‘Transformers 4’ Tops Foreign Box Office Thanks to Huge China Weekend

Transformers Age of Extinction

Transformers: Age of Extinction” dominated the international box office for the second week in a row, picking up $95.8 million in foreign markets, according to studio estimates.

The giant robots sequel played better in China than it did in the United States, earning $50.9 million from the People’s Republic compared with $36.4 million stateside. Overall, the film has earned $212.8 million in China and seems likely to pass “Avatar’s” haul of $217.7 million to become the country’s top-grossing foreign release.

Paramount Pictures, the studio behind the franchise, did a lot of groundwork to make those results possible. It shot large parts of the movie in China, enlisted Chinese companies as promotional partners and cast local star Li Bingbing in a key role.

“Transformers: Age of Extinction” screened in 37 territories last weekend, including Russia, South Korea and Australia. Next week it rolls out in more than ten new markets, among them the United Kingdom, Argentina, Chile and Mexico. The picture’s global total now stands at $575.6 million.

DreamWorks Animation’s “How to Train Your Dragon 2” was the second highest grossing film internationally, pulling in $33.5 million from 59 foreign markets and lifting its global bounty to $293.2 million.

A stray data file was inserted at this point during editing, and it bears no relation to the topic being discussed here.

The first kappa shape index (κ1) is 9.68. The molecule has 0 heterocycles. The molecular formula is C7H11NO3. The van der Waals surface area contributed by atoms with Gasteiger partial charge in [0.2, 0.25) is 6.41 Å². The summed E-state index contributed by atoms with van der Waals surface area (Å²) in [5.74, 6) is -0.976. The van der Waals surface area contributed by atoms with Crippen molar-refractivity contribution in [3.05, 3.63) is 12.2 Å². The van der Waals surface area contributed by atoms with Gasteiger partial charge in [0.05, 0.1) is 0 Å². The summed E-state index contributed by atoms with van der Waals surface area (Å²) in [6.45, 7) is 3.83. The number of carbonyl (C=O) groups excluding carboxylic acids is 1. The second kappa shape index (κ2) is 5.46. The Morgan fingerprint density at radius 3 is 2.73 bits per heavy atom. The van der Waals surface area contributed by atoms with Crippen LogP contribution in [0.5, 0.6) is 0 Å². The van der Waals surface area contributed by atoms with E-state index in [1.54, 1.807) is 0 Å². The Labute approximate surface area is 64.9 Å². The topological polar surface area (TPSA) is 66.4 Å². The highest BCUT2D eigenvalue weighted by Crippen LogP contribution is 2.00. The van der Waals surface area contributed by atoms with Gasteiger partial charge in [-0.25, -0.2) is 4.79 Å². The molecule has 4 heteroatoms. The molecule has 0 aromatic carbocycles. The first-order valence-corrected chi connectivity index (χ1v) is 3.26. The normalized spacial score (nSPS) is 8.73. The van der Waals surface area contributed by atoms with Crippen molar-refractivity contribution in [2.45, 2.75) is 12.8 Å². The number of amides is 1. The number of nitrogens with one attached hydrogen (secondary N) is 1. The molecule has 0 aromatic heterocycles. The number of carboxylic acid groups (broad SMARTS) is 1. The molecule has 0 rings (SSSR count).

Chinese romantic-comedy “The Break-Up Guru” captured third place on the international charts with $17.5 million, the bulk of it coming from its country of origin. The film has earned $65.1 million since opening on June 27.

Rounding out the top five were “Maleficent” with $17.3 million from 55 markets and “The Fault in Our Stars” with $10.1 million, pushing their global grosses to $630.2 million and $220 million respectively.

Most of the week’s new releases were domestic plays, but Melissa McCarthy’s “Tammy” picked up $2.5 million from a handful of overseas territories (it was no. 1 in Germany with $1.3 million) and horror film “Deliver Us From Evil” scared up $2.5 million from a scattering of foreign dates.

Filed Under:

Want to read more articles like this one? SUBSCRIBE TO VARIETY TODAY.
Post A Comment 0

Leave a Reply

No Comments

Comments are moderated. They may be edited for clarity and reprinting in whole or in part in Variety publications.

Fill in your details below or click an icon to log in:

WordPress.com Logo

You are commenting using your WordPress.com account. Log Out / Change )

Twitter picture

You are commenting using your Twitter account. Log Out / Change )

Facebook photo

You are commenting using your Facebook account. Log Out / Change )

Google+ photo

You are commenting using your Google+ account. Log Out / Change )

Connecting to %s

More Film News from Variety

Loading